7. Another chair of this model, apparently identical our examples but with decorated seat-rails, appears on a circa 1913 photograph taken in the library at Shardeloes, then the seat of the Tyrwhitt-Drake family. Interestingly, there is also a chair made to a design by John Linnell far in the background.

8. This fabulous pair of chairs in our collection certainly belongs to this group of furniture, possibly made by Giles Grendey. Made around 1745–50, or some 5–10 years later than earlier, more elaborate examples, these chairs represent the ultimate development of the model, with no embellishments to distract from the purity of its form. In this most restrained variation this design looks particularly timeless in our opinion.

9. The profile is particularly well drawn too, in fact, these chairs do not seem to have bad angles at all, such uniquely flowing this design is.

10. A further related set of chairs, with backs identical to the present examples and plain square-cut legs, most likely from the same workshop, given their stylistic and constructional similarities, was sold from the collection of Robert Hatfield Ellsworth, Christie's London, 21 March 2015, lot 1156.

11. One of a set of chairs supplied to Ditchley Park around 1740–43, traditionally associated with this group of chairs. Although not dissimilar in appearance to Rousham chairs [4], it evidently has plenty of differences in both style and construction. The seat rails are virtually identical to Lyme chairs [3], and the back legs are similarly hipped on both sides. The boldly scrolled at the bottom splat is very similar to the Rousham chairs too, but it is veneered together with the crest rail and stiles, thus looking as if it were made of a solid block – a feature not seen on any other chairs from this group. Moreover, the back is also scrolled at the top and the crest rail apparently is not as deeply curved as those on other chairs. While similar ball-and-claw feet are used on Christopher Gibbs's chairs [1], the pattern of the knee carving with a central cabochon is quite unique. It is tempting to conclude that Ditchley chairs likely originate from the same workshop with other examples, but they might just as well be a product of the same stylistic influences.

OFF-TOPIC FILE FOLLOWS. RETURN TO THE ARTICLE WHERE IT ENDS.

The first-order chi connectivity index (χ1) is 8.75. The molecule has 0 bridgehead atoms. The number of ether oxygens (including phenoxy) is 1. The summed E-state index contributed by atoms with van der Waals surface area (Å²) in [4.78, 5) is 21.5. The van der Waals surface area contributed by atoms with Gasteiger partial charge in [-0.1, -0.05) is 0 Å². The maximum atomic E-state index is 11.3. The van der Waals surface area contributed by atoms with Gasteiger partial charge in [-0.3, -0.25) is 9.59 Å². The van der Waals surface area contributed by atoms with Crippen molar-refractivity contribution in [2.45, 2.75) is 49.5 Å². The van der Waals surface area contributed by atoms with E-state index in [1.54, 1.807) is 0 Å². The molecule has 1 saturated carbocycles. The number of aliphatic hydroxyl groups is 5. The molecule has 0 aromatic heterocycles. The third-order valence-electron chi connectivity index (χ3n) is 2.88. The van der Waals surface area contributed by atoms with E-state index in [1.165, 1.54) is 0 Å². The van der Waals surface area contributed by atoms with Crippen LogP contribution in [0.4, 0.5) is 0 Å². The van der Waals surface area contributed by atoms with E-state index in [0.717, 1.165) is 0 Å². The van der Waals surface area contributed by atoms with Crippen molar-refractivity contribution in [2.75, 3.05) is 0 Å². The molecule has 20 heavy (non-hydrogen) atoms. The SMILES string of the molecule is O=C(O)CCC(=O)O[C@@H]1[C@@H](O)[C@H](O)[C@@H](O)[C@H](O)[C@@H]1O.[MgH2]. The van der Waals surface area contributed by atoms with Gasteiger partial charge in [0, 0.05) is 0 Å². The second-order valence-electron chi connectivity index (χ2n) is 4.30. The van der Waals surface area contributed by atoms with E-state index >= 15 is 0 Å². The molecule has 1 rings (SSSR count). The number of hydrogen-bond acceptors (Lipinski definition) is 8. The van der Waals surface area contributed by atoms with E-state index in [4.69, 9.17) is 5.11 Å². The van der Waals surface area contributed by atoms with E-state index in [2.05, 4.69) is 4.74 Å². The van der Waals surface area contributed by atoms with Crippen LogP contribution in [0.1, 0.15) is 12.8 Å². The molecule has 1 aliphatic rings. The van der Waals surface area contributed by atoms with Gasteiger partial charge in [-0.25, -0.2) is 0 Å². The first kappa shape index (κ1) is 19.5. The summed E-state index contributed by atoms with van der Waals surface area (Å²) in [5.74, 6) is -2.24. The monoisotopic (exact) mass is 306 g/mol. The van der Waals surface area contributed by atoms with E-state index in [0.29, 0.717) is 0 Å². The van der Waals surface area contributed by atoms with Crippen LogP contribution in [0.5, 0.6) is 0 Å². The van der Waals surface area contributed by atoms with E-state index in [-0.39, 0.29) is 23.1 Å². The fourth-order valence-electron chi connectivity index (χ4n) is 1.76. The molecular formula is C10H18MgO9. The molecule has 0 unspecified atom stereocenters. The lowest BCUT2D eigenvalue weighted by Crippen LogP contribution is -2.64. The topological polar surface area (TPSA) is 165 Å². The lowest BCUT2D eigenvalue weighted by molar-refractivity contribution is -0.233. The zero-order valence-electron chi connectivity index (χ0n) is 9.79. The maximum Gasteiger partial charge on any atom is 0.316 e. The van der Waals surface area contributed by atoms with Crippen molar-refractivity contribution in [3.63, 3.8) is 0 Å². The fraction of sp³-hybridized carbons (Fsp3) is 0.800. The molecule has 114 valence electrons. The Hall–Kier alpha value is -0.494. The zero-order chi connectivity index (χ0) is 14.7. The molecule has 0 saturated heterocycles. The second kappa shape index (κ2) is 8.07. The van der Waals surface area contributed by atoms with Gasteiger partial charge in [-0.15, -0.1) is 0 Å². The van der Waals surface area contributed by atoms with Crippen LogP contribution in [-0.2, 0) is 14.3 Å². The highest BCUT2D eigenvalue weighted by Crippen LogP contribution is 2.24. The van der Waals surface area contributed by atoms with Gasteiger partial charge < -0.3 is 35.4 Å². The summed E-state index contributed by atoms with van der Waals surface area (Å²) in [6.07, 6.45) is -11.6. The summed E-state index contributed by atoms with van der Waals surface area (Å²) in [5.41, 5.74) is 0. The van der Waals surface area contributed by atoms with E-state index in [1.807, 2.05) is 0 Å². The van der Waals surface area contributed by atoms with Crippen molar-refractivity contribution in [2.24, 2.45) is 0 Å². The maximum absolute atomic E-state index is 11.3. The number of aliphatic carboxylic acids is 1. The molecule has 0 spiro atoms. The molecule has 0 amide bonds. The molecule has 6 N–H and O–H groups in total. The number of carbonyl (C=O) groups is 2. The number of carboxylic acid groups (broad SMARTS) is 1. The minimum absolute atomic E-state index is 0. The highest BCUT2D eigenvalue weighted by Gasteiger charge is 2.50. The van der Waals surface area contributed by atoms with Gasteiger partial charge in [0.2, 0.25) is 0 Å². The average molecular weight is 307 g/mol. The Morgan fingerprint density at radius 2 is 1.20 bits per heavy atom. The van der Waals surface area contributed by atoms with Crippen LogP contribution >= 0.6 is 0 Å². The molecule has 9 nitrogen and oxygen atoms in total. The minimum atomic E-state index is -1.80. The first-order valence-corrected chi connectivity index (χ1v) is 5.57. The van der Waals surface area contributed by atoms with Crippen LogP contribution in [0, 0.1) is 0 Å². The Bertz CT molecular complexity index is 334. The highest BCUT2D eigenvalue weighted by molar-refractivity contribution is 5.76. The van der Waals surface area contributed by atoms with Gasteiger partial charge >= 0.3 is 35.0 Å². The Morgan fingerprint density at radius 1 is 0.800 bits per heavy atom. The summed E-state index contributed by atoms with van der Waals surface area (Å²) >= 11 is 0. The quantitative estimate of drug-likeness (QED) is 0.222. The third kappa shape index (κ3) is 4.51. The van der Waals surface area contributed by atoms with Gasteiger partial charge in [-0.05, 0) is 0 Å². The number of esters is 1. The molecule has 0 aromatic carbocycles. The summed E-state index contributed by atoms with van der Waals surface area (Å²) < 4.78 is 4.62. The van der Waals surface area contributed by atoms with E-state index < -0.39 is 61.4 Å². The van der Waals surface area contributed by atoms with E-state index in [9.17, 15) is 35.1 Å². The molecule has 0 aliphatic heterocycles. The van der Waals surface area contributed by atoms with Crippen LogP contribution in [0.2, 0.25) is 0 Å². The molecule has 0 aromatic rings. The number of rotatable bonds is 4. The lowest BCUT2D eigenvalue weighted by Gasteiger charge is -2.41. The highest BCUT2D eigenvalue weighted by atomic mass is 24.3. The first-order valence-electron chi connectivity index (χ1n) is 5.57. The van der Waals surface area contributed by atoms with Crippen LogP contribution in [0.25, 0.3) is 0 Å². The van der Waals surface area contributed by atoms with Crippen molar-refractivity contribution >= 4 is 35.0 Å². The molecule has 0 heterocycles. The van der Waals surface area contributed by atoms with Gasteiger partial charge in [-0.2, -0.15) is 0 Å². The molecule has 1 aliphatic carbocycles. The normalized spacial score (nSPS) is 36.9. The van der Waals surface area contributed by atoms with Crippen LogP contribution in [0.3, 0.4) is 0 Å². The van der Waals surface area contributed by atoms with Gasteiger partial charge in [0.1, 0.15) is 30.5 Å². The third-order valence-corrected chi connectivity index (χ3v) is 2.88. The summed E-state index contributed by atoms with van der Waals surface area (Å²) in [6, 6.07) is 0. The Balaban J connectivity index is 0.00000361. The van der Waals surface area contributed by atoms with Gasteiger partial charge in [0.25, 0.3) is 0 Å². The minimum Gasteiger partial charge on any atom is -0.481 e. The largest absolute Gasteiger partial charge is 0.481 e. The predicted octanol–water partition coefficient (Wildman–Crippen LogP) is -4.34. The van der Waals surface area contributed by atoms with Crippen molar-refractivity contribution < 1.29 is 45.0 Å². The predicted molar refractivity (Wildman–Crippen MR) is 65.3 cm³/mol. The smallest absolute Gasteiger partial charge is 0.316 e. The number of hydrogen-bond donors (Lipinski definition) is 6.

It must be mentioned that the attribution of various sets from this group varied during last three decades, with potential authorship ascribed to William Bradshaw (1700–1775) and William Hallett (1707–1781), as well as Giles Grendey (1693–1780). The same shape of back legs as on [1] and [2], and the pierced and scrolled back splats similar to [4] and [5] can also be seen on chairs at Woburn Abbey and Alnwick Castle (circa 1737–40), generally associated with the oeuvre of William Hallett. Being all part of the art and design community that formed around the St. Martin's Lane Academy, they shared similar aesthetic vocabulary, influenced by the leading architects and designers of the time, such as William Kent and Henry Flitcroft, and sometimes worked together on important commissions, such as Rousham. They might as well have used the same journeymen to outsource certain operations, which was not uncommon back in the days and which might account for certain similarities in their output. While there is only one set of chairs that is labelled by Giles Grendey in this group, we believe that this research and the discovery of a set not previously considered in the attribution [2] links all these examples more firmly together and hence to the labelled set, not only on stylistic grounds but also based on similarities in construction.